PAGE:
So, FIRST you write the story in very plain English, no decoration, no sensory context, no depth of emotion. Plot-plot-plot.

Once it's laid out and you can see how long it has to be, you spot the points where your (ahem) climaxes must be placed. Then you go over the whole manuscript working the emotional tension up to those climax points subtly using those techniques -- and then use word-management techniques, syntax and vocabulary to REDUCE the tension dramatically at the climax points.

You add and trim back wordage so each emotional beat falls on the correct printed page.

Your finished product should have a succession of emotional peaks on precise pages (depending on your market), but in every case the peaks should march in a straight line UP to the final climax at the end when you pull out all the language stops and reach for the sky.

Stagecraft principle is "Less is more."

This diagram of marching climaxes managed by changing language-techniques holds across all genres, even Literature and especially Best Sellers, and in screenwriting. If you can discover the exact pacing of climax points most admired by your particular market, you will be a best seller within that market.

This part of the writing craft really is objective, cut and dried, pure science, and anyone who can craft an English sentence can learn to do this.

What can't be taught is the art of what story to tell in order to say what important thing about Life, The Universe, and Everything.

OK, now to today's work - the 4 of Pentacles and the use of language.


As noted previously, this is a chapter in a book about the Tarot aimed at Intermediate students of Tarot, not beginners or advanced students. It is particularly aimed at writers looking to learn World Building and Alien Character building.

It should eventually be titled: The Biblical Tarot: The Not So Minor Arcana by Jacqueline Lichtenberg, but who knows? It has no publisher yet.

And Remember: The meaning of a Tarot Minor Arcana resides in the placement on the Tree of Life (i.e. the number on the card) integrated with the "World" or Suit of the card.

For the Tree of Life and the Jacob's Ladder diagrams see:


I don't really go with the way this page explains the Tree, but it is worth thinking about. There are many other ways. For now, ponder the diagrams on this page or Google up some others.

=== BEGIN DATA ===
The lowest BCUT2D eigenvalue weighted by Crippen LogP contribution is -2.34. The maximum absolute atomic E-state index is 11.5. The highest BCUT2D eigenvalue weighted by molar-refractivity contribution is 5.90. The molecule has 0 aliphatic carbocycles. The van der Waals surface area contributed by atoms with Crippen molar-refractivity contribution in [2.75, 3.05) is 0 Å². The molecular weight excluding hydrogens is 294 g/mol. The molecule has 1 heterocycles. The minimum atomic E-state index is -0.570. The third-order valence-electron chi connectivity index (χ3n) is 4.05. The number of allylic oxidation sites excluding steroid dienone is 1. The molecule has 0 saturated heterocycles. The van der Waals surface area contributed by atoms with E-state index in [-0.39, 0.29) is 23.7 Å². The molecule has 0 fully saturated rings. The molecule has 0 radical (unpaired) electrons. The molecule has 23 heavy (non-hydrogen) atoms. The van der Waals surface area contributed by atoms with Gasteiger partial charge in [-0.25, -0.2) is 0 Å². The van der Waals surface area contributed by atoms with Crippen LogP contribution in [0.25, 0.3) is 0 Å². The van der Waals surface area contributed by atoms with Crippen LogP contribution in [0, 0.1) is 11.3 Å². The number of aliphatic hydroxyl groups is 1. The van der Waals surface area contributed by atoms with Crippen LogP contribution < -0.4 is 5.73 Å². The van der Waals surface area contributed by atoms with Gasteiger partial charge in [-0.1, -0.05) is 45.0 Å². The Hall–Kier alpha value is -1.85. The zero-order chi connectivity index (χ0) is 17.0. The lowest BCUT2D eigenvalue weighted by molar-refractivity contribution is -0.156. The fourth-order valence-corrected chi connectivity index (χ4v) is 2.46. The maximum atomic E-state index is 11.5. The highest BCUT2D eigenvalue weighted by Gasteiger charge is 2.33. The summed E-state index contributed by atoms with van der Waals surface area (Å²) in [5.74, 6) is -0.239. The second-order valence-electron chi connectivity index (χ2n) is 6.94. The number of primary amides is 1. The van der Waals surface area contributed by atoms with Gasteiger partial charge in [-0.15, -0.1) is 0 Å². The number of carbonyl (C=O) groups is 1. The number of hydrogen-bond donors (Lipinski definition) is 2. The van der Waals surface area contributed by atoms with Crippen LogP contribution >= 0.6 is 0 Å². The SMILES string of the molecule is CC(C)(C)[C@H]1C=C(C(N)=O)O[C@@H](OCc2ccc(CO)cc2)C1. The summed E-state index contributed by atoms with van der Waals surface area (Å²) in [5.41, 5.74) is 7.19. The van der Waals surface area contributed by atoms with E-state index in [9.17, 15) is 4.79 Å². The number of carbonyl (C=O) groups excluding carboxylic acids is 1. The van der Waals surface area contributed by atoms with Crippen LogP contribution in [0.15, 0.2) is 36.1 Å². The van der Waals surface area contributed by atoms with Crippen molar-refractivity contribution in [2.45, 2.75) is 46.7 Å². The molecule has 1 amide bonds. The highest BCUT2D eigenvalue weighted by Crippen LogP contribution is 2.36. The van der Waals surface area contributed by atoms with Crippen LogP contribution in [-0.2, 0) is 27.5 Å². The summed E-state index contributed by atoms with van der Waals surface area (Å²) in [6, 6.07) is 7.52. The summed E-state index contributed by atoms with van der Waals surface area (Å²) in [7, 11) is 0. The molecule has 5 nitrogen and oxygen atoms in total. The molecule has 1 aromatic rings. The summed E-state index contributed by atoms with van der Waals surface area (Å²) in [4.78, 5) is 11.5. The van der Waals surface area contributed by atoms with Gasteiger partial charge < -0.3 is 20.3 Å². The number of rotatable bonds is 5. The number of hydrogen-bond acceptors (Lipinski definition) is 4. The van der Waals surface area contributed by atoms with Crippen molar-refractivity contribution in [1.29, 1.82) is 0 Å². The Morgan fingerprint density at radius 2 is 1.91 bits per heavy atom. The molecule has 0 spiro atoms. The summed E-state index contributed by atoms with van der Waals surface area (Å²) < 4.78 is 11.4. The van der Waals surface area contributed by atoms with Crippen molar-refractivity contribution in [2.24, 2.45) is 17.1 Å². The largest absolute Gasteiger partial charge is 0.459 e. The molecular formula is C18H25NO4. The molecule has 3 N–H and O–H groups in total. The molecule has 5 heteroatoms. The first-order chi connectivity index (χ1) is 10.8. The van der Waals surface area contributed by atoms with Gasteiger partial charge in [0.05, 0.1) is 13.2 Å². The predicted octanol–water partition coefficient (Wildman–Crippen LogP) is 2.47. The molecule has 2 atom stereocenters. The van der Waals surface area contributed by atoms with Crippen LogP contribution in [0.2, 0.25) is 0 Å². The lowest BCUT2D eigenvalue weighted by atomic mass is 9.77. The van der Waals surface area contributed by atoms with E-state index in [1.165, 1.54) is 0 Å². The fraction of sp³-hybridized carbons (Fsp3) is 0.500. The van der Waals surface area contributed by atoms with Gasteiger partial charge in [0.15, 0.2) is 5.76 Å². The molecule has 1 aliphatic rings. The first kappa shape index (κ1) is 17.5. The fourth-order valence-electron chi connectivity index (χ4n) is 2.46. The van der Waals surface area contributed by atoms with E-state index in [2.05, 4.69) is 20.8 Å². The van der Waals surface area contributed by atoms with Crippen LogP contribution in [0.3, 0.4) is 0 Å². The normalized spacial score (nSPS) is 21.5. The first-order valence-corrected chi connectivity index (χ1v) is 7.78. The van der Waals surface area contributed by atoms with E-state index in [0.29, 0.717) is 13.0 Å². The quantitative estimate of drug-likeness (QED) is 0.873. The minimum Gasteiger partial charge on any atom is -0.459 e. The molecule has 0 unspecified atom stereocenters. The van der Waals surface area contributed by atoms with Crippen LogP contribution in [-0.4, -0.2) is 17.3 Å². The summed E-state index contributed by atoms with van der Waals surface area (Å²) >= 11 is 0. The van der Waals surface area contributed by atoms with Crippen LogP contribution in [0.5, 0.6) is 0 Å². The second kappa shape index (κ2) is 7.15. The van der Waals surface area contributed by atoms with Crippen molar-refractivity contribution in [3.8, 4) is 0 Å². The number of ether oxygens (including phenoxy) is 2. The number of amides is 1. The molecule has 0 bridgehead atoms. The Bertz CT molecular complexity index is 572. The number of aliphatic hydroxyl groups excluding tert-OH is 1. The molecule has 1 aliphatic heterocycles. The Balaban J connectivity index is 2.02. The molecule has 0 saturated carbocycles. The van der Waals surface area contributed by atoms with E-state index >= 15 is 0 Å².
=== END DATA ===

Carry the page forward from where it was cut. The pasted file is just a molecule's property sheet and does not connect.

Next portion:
I have been posting here since August 14th, every Tuesday, the 10 minor Arcana of the suit of Swords. The Ace of Pentacles was posted Oct 23, 2007. By accident, the 3 of Pentacles was posted on MONDAY NOV 5, 2007. Look for posts in this series on Tuesdays.

ASIDE: Rowena posted on Sunday Nov 4th about "Uncivilized Behavior" -- well, here in 4 Pentacles we'll think a bit about what civilization is and what it requires of us. We aren't collaborating on these posts -- truly we're not.

4 Pentacles

We're now discussing the second circle up from the bottom of the right hand column of Jacob's Ladder. It does not overlay a Swords card.

Words get redefined continuously -- that's the nature of a "living" language, and it's a good thing. But it sometimes makes it hard to communicate across generations.

The slippery word to grapple with under 4 Pentacles is probably "conservative."

Politics and religion have ladled layers of non-meaning on top of the core concept there. It may take some thinking to strip away the negative semantic loading (the emotional content of the word) and begin thinking within the 4 Pentacles domain of definition.

Remember the 4's are all associated with the astrological meaning of the planet Jupiter which rules Sagittarius (ever so much about truth and honesty, painful blurt-it-out honesty).

Jupiter is about growth, expansion, reaching out to include (Saturn being about exclusion), and thus the Law (or legal courts system) and social order and organization.

Jupiter is about how things go your way when you "go with the flow" -- and thus about "luck," which is the result of being in the right place at the right time.

So what's Luck to do with "conservative?"

Ah, well it's hard to grow if everything you add gets thrown away before you add the next thing.

"Conservative" means to conserve, preserve, or keep. It doesn't mean to not-change. It means to BUILD, GROW, systematically improve toward a goal.